Successfully reported this slideshow.
We use your LinkedIn profile and activity data to personalize ads and to show you more relevant ads. You can change your ad preferences anytime.

AMLA 2008 Keynote - Virtual Schooling and Online Learning: Michigan Education in a Flat World


Published on

Barbour, M. K. (2008). Virtual schooling and online learning: Michigan education in a flat world. Keynote presentation to the Alliance for a Media Literate America – Michigan Caucus, Detroit, MI.

Published in: Education
  • Be the first to comment

  • Be the first to like this

AMLA 2008 Keynote - Virtual Schooling and Online Learning: Michigan Education in a Flat World

  1. 1. Virtual schooling and onlinelearning: Michigan education in a flat world Michael Barbour Assistant Professor Wayne State University
  2. 2. Agenda1. Today’s Student2. Distance Education in the K-12 Environment3. Virtual Schooling a) Canada, the United States and elsewhere b) How does it work here in Michigan? c) Does it work?
  3. 3. Generational differences: thetheory that people born withinan approximately 20 year timeperiod share a common set ofcharacteristics based upon thehistorical experiences, economicand social conditions,technological advances andother societal changes they havein common
  4. 4. Generational Boundaries• GI Generation “Greatest Generation” – Born between 1901 and 1924• Silent Generation – Born between 1925 and 1945• Baby Boomers – Born between 1946 and 1964• Generation X – Born between 1965 and 1980• Today’s Student – Born between 1981 and 2000
  5. 5. This Generation’s Numbers• 60 million - largest group since the Baby Boomers (72 million)• 3 times larger than Generation X• Teen population is growing at twice the rate of the rest of America• Made up 37% of U.S. population in 2005
  6. 6. Today’s Student• Generation Y• Net Generation• Neomillennials• Millennials• Digital Natives
  7. 7. Today’s Student: Which fit you?Gamers Digital Natives Socially Disdain Previous Conscious GenerationsHigh Expectations Spoiled Rotten Respect Value Diversity IntelligenceExpect Incomes Experiential Optimistic and Family OrientedExceeding Parents Learners PositiveCollaborative Nomadic Inclusive Have More FriendsHealthy Lifestyle Clueless Direct More LiberalAchievement Media Patriotic More ConservativeOriented ConsumerValue Balanced Multi-tasker Confident EntitledLives
  8. 8. Millennials / Digital Natives• Most common in the media• Little basis in research• Makes unfounded assumptions
  9. 9. Master Multitaskers• Memory encoding and memory retrieval weaker in teens when attention is dividedNaveh-Benjamin, M., Kilb, A., & Fisher, T. (2006). Concurrent task effects on memory encodingand retrieval: Further support for an asymmetry. Memory & Cognition, 34(1), 90-101.
  10. 10. “Todays young people havebeen raised to aim for thestars at a time when it ismore difficult than ever toget into college, find a goodjob, and afford a house.Their expectations are veryhigh just as the world isbecoming more competitive,so theres a huge clashbetween their expectationsand reality.”
  11. 11. • In 2002, 74% of high school students admitted to cheating whereas in 1969 only 34% admitted such a failing. (p. 27)• In 1967, 86% of incoming college students said that “developing a meaningful philosophy of life” was an essential life goal whereas in 2004 only 42% of GenMe freshmen agreed. (p. 48)• In 2004, 48% of American college freshmen reported earning an A average in high school whereas in 1968 only 18% of freshmen reported being an A student in high school. (p. 63)• In the 1950s, only 12% of young teens agreed with the statement “I am an important person” whereas by the late 1980s, 80% claimed they were important. (p. 69) Jean M. Twenge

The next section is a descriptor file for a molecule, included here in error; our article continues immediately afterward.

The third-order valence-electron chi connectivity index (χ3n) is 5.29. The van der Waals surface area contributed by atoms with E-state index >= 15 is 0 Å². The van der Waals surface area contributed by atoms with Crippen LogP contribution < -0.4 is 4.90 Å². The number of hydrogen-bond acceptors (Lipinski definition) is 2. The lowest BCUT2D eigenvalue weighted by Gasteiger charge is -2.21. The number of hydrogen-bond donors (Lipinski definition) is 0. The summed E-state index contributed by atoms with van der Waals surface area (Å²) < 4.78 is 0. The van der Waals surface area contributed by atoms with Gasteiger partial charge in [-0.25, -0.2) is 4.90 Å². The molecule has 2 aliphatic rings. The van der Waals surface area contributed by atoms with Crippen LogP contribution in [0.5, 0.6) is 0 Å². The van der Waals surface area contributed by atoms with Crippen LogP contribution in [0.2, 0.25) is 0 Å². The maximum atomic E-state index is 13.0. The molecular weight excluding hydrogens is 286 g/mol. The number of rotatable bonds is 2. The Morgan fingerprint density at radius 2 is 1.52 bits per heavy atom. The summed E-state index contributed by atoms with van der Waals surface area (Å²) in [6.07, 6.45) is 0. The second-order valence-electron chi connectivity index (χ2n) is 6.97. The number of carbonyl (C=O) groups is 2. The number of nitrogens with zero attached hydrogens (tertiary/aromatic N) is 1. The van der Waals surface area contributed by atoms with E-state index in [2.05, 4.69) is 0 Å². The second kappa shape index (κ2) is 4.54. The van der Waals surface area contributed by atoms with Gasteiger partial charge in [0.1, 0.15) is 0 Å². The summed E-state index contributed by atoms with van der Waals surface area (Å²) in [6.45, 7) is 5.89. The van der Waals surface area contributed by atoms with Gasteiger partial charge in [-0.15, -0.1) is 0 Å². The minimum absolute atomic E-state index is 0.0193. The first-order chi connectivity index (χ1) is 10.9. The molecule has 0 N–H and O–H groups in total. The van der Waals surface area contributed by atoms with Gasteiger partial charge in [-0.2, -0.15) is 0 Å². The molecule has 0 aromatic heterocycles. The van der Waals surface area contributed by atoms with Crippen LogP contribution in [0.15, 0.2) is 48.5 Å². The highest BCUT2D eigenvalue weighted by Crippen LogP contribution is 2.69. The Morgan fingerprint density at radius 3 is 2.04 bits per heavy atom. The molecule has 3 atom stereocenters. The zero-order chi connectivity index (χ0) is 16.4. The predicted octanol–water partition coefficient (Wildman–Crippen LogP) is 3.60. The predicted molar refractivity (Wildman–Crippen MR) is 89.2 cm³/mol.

12. 12. Traditional K-12 Distance Education
  13. 13. Correspondence Education• British Columbia (Canada) in 1919• The Correspondence School (New Zealand) in 1922• UNL (United States) in 1929
  14. 14. Educational Radio• Used extensively in mid-western United States (1929 – Ohio / 1931 – Wisconsin) and Australia (1948)• Still in use today in many African nations
  15. 15. Instructional Television• Matured in the United States with the Midwest Program on Airborne Television Instruction in 1961• Used primarily as a supplement to traditional face-to-face teaching
  16. 16. Telematics• Used extensively in Australia and Canada• Pre-cursor to computer-based distance education
  17. 17. Origins of Virtual Schooling Canada United States• district-based schools began • federal grant created in Alberta in 1995-96 Virtual High School Global Consortium in 1996-97• private Virtual High School began in Ontario in 1996 • FLVS created by state in 1996-97• district-based consortiums in Ontario followed shortly • Utah creates e-School in thereafter 1996-97
  18. 18. In Canada…Single provincialvirtual schoolLimited district-based virtualschoolsExtensive district-based virtualschoolsBoth district-based and privatevirtual schoolsUse district-basedvirtual schools inother provinces
  19. 19. Canada – The Numbers• Newfoundland and Labrador – 1688 enrollments in 2005 & 1484 enrollments in 2007 (about 900 students both year)• New Brunswick – average of 1400-1500 online students per semester & 800-1000 blended students over past three years• Ontario – 8200 courses taken by over 7700 students from the provincial LMS (another 500 students are estimated to be enrolled in district-based LMSes)• British Columbia - 17,000 students in 2006 to 33,000 in 2007
  20. 20. In the United States…